NOTICE: Citizendium is still being set up on its newer server, treat as a beta for now; please see here for more.
Citizendium - a community developing a quality comprehensive compendium of knowledge, online and free. Click here to join and contribute—free
CZ thanks our previous donors. Donate here. Treasurer's Financial Report -- Thanks to our content contributors. --

James Lovelock

From Citizendium
Jump to: navigation, search
This article is a stub and thus not approved.
Main Article
Talk
Related Articles  [?]
Bibliography  [?]
External Links  [?]
Citable Version  [?]
 
This editable Main Article is under development and not meant to be cited; by editing it you can help to improve it towards a future approved, citable version. These unapproved articles are subject to a disclaimer.

James Lovelock is an independent scientist, author, researcher, environmentalist, and futurist. He is known for proposing the Gaia hypothesis, in which he postulates that the Earth functions as a kind of superorganism as planetary ecosystem.[1]

JAMES LOVELOCK, who has a Ph.D. in medicine and a D.Sc. in biophysics, worked at the National Institute for Medical Research in London. Later he collaborated on lunar and planetary research with NASA's Jet Propulsion Laboratory. His interdisciplinary research covers such broad fields as medicine, biology, geophysiology, and instrument science. He has filed over fifty patents for his inventions, and one, the electron-capture detector, first revealed the ubiquitous distribution of pesticide residues, PCBs, nitrous oxide, and the CFCs responsible for atmospheric ozone depletion. He is best known for originating the Gaia hypothesis.[2]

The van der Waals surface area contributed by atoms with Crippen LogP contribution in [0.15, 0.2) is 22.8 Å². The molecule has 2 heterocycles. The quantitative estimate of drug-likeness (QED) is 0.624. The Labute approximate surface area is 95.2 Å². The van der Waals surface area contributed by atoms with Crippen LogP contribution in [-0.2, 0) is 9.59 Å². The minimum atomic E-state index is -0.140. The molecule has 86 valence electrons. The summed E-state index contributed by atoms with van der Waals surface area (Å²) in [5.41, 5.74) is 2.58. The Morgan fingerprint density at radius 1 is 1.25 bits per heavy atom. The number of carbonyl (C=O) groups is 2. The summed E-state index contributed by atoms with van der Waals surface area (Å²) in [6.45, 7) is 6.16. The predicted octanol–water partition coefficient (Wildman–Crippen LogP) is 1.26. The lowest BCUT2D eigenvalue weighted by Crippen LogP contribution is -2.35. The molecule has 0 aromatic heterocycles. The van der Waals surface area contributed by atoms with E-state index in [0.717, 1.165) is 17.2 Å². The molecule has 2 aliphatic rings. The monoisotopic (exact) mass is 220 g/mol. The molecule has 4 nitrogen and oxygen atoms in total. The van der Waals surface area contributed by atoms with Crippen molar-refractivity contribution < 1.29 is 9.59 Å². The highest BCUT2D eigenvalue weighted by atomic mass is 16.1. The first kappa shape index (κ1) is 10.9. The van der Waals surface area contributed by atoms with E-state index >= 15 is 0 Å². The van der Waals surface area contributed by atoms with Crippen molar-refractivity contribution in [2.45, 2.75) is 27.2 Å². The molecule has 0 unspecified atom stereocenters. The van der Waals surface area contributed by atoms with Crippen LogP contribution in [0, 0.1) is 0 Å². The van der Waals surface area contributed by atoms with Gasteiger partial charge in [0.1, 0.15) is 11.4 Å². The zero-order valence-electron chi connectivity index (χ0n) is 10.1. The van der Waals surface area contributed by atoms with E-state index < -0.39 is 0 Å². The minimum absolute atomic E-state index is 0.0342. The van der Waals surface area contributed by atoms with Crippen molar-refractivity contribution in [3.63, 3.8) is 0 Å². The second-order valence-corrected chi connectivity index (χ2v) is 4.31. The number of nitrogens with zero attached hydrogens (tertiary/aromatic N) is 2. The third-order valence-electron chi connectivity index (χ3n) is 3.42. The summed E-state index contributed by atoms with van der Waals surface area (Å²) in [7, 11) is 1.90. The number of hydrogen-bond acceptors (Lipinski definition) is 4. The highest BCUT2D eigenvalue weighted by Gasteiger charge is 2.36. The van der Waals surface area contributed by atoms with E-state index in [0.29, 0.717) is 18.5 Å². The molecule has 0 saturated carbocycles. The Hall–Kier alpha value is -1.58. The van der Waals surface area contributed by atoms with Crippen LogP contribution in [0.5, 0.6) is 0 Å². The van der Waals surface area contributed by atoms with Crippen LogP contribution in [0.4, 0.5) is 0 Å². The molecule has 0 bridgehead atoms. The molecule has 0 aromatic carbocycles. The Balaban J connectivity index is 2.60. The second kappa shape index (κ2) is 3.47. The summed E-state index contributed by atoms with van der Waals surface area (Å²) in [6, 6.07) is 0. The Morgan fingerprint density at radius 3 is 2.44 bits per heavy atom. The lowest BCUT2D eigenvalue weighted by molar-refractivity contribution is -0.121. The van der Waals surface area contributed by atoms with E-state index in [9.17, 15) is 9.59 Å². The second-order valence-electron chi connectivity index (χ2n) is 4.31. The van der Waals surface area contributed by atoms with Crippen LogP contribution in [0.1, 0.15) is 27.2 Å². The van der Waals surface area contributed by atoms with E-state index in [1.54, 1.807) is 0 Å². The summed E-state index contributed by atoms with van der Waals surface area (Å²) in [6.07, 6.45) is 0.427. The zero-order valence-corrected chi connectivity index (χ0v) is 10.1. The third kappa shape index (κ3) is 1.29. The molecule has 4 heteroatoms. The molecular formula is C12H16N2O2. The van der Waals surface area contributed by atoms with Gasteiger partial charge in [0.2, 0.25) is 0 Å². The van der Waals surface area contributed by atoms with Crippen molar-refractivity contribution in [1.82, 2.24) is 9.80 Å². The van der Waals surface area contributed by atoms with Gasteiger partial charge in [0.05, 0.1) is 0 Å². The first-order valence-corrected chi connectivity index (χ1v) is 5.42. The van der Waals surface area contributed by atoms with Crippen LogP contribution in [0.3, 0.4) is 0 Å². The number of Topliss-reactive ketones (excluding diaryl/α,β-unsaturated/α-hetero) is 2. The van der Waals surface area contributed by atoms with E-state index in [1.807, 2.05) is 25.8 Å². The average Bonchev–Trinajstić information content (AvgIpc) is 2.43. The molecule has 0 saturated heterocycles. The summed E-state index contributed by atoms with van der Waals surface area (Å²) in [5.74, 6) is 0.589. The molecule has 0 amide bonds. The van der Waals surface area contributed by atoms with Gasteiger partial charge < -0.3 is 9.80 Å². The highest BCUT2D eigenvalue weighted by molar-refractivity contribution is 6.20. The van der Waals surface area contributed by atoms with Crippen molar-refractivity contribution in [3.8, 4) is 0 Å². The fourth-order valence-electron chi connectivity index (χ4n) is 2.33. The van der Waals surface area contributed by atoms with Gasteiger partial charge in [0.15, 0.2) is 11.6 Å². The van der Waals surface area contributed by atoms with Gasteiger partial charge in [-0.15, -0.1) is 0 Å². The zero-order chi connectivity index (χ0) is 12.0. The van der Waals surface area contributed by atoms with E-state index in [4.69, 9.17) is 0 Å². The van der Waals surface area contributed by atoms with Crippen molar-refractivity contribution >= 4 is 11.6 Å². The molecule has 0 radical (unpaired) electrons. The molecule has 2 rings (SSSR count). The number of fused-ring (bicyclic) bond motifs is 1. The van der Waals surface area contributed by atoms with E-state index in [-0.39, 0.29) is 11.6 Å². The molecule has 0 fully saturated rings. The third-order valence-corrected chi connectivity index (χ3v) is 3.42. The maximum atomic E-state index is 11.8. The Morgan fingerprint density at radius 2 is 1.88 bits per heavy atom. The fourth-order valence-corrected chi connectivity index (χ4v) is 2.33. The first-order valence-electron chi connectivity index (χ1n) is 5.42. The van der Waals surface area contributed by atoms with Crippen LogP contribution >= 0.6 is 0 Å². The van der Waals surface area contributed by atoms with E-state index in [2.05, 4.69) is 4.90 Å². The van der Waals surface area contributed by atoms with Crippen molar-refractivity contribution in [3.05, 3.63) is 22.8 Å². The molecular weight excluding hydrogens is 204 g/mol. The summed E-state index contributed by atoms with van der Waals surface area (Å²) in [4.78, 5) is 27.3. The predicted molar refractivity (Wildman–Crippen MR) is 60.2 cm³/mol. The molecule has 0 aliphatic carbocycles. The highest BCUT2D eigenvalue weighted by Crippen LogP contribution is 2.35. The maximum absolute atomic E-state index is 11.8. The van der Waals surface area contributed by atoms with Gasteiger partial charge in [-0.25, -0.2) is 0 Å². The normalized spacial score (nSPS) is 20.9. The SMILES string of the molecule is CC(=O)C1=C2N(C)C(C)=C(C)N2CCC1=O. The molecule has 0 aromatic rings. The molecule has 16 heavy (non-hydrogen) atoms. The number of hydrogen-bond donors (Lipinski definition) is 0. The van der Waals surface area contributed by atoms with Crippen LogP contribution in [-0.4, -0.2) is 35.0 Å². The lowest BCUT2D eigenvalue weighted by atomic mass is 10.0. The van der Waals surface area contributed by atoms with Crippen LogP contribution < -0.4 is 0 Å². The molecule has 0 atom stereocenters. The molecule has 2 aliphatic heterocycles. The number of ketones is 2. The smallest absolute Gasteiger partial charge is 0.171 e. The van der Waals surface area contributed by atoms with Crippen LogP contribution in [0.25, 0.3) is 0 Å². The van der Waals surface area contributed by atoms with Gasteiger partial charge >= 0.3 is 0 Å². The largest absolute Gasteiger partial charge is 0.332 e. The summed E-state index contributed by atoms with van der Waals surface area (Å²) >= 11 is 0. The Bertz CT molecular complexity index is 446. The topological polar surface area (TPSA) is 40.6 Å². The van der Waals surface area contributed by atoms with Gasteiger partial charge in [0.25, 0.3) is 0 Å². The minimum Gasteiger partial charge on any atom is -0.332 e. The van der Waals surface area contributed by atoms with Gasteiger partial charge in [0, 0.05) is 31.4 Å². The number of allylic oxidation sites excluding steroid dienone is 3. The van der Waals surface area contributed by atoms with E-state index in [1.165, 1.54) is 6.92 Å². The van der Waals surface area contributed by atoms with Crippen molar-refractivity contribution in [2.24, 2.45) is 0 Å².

References

  1. Lovelock J. (2000) Gaia, Our Living Earth. In: Heather Newbold, editor. Life Stories: World-Renowned Scientists Reflect on their Lives and the Future of Life on Earth”. Chapter 1. University of California Press. ISBN 9780520218963.
  2. List of Contributors. In: Heather Newbold, editor. Life Stories: World-Renowned Scientists Reflect on their Lives and the Future of Life on Earth”. University of California Press. ISBN 9780520218963